Part of what it takes to ensure students are college and career ready is to provide students with hands-on, workplace learning opportunities to enrich their academic experience. Work-based learning opportunities are important for developing essential skills needed for the 21st century workforce, such as the ability to communicate effectively, think critically, problem solve, resolve conflict, work well with others, and the list goes on and on. Regardless of what you call them, these employer-desired skills are often cultivated outside of the classroom, therefore presenting an opportunity for schools and businesses to work together.
AYPF recently took teams of state education policy leaders on a study tour to Los Angeles, California to explore integrating deeper learning and career readiness. We visited two high schools focused on rigorous academic and workplace preparation to better prepare students for postsecondary success: Los Angeles High School of the Arts (LAHSA) and Da Vinci Science.
LAHSA is a Linked Learning certified school within the Los Angeles Unified School District that offers career pathways in acting and theatre design. In addition to core academic classes, students take rigorous classes in acting, dance, and technical theatre, and each semester students complete a Linked Learning project that incorporates the skills and knowledge gained across various classes. The project culminates with a student-designed production; all costume, set, and lighting design, leading up to the actual student performance, is created by teams of students under the direction of certified career and technical education teachers with professional experience in arts and theatre. In addition, professionals of the performing arts community sit on the school’s “advisory board” and provide students with access to internships at their theatres, hold workshops on acting, and help evaluate senior defenses.
Da Vinci Science is a part of the Da Vinci Schools charter network and certified by Project Lead the Way. The school offers career pathways in engineering and biomedical sciences and provides students with a project-based, college preparatory curriculum. Students work in teams on projects that demonstrate mastery of content standards and skills, and progress is measured through public presentations of learning, exhibitions, and digital portfolios, as well as through traditional tests and quizzes. At Da Vinci, business partners provide “real world learning” experiences for students, such as internships and work experience for elective credit, and professional engineers co-teach physics courses at the school.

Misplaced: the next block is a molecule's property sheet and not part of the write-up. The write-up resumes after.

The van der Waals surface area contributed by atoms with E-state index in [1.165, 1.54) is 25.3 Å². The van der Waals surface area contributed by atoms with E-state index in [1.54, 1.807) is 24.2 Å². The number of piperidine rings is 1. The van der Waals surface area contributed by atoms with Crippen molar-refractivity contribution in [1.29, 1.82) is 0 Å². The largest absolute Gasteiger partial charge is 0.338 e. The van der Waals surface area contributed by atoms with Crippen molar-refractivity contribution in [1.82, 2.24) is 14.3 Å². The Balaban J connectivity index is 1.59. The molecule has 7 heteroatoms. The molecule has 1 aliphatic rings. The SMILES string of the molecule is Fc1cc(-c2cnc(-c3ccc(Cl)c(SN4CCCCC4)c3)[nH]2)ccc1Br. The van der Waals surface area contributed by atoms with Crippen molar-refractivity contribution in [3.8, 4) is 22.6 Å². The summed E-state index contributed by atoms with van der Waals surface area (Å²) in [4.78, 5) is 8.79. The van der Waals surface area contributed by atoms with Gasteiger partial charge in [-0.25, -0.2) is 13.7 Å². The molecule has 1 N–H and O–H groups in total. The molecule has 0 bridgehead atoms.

The engagement of the business community at both of these schools is quite robust. For example, at Da Vinci, close to 700 students have participated in the work experience elective since its inception with the help of more than 125 business partners. How do these schools pull it off?
David Rattray, Executive Vice President of Education and Workforce Development at the LA Chamber of Commerce and former business executive of SYSCO, provided some insights from his 20 years of experience working in the foodservice distribution industry. From the perspective of the business community, David stressed the importance of schools approaching businesses with opportunities of mutual self-interest. He continued that while schools likely stand to gain the most from the partnership, businesses must also gain something for their involvement. On one level, if education is a societal good, all win when a student’s educational experience is enriched. On another level, businesses might be more inclined to get involved if there’s a more direct return on investment. Perhaps the former is more noble, but the latter may be more realistic.
Business partners at both schools commented on how much they enjoy working with students and enriching their educational experience. Certainly these industry professionals value the relationship they have with the school and students and see the win for both them and the school. However, I also saw evidence of the “win-win” that David talked about.
At LAHSA, it was revealed that one partnership between the school and a local theatre company was born, at least in part, out of mutual self-interest. The school was looking for a business partner to join their advisory board and Cornerstone Theatre Company was in need of a school cafeteria for its Lunch Lady Courage production. For LAHSA, the win was student involvement in the production, including co-writing songs for the play (see video). Students gained professional theatre experience and were able to apply their learning at LAHSA to the real world. For Cornerstone, the win was access to a school and lunchroom.
At Da Vinci, Matthew Wunder, Founder and CEO declared that “we are in the aerospace capital of the world,” as they are surrounded by Boeing, Northrup Grumman, and other aerospace companies. These enterprises need more qualified people in the aerospace field and they are thus happy to invest locally in developing the pipeline of young talent. It was mentioned that engineers who volunteer at the school engage with students differently than teachers; the engineers are very direct and oftentimes will be clear when a student’s design or idea doesn’t make sense. For Da Vinci, the win is that students receive authentic mentorship by professional engineers and are exposed to the knowledge and norms of engineering circles. For engineers, the win is helping mentor the new generation of workers from the community.
These are some examples of how partnerships between schools and employers can have reciprocal gain. As schools look to businesses for their involvement, perhaps they should think more strategically about what’s in it for employers and how to help the business see the win-win for all involved.
Jenna Tomasello is a Policy Associate at the American Youth Policy Forum.